This article originally appeared in Cherry Lipstick fanzine in May 2000. Some things have changed, some have stayed the same. See if you can spot which is which as you enjoy this article.
The start of this fantastic night was, rightfully, in the pub – The Torch – beforehand. Loads of fans in the boozer from abroad. Getting a flight from Italy to London on this weekend must have been difficult. An hour or two of meeting Duranies from previous tours and also some new faces made it a promising start – though if any CL readers can tell me what the support band were like it be appreciated. It was a toss-up between the Vegastones and a lat pint of Guinness and … well, the black stuff won.
Thanks at this stage need to to to Solo the ticketing agency, for selling tickets to hard core fans for a fortnight before they went on general sale. This enabled this contributor to get a decent seat, and also greatly helped the atmosphere for the concert as most diehards were grouped together. Well done whoever made that decision!
As for the real business, a little after 9pm the lights dimmed and Nick lead the band onto the stage. (Actually he sauntered on). Second later, the main man followed in rather more dynamic mode. His white suit seemed to come straight from the Hungry Like The Wolf video, but it worked well as the other band member were all wearing dark clothes, and with the also dark backdrop, Simon really stood out.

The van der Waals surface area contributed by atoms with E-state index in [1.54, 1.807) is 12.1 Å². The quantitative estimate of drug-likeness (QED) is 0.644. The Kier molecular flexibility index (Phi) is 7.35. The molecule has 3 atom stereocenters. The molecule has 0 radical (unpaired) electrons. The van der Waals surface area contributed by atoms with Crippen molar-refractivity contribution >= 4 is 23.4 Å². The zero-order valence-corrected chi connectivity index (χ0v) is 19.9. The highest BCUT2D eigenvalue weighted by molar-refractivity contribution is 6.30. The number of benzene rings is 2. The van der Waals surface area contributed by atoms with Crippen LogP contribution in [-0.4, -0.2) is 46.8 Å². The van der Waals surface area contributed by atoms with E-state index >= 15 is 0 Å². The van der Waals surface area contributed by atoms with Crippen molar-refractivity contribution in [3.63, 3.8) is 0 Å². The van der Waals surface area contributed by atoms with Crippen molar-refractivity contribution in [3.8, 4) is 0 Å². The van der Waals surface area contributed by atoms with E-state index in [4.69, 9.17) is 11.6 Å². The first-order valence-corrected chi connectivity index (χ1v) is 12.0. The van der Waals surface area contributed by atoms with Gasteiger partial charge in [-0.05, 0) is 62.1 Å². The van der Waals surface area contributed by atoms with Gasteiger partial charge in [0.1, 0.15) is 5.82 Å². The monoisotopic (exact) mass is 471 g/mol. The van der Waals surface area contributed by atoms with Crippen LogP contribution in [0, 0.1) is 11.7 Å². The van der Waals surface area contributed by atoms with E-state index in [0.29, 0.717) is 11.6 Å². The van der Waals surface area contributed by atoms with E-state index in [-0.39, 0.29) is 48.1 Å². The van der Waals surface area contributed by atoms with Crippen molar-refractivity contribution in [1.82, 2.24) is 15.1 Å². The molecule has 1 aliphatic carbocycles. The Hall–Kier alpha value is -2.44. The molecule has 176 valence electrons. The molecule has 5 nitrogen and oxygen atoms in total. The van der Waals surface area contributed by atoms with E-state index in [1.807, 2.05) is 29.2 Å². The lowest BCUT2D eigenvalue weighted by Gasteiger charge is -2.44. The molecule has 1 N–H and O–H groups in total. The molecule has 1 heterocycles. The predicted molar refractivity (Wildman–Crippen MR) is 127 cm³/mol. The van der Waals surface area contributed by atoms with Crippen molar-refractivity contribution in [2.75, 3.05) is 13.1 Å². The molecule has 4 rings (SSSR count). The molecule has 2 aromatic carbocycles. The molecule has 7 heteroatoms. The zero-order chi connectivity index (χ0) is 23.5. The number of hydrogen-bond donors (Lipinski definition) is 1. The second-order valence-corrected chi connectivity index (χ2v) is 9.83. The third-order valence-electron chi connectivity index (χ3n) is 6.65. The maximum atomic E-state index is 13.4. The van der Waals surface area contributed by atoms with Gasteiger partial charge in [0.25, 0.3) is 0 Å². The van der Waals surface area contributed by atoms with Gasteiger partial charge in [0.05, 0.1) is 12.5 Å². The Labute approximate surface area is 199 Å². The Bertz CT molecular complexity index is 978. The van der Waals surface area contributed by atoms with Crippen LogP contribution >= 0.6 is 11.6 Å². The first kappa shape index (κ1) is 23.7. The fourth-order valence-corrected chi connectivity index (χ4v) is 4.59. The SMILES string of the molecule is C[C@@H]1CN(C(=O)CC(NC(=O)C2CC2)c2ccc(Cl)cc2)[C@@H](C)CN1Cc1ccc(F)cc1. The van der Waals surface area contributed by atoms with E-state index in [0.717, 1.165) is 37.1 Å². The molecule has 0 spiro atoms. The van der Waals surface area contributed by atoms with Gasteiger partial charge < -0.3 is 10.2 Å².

As Duran have been playing a roughly similar set list for 18 months now, CL readers will be familiar with the songs. But the small changes for each show didn’t include Late Bar, to my disappointment.
There were plenty of other highlights: The Pop Trash songs (which were good enough to persuade a lapsed ‘80s fan to go and buy the album the next day). Too Much Information went down well due to being buried amongst a load of hits at the tail-end of the show. [Any song played between A View To A Kill and Wild Boys is pretty likely to get a good reaction].
After the lack-lustre Earls Court show last December, the band were much more on form. The show didn’t suffer from missing The Reflex, but it would have been great to have heard The Chauffeur. However, we were sent on our way with Notorious, Rio and Girls On Film. And when you chuck in Ordinary World, Save A Prayer and Planet Earth, you really do have an unbeatable set list.
I enjoyed Simon chatting to his Mum in the audience, the balloons and interactive graphics. Wembley was also quite relaxed about dancing in the aisles and allowing drinks into the arena. It all added up to my favourite London show since the Krush Brothers in ’88. I can’t wait for them to return – all hail the mighty Duran!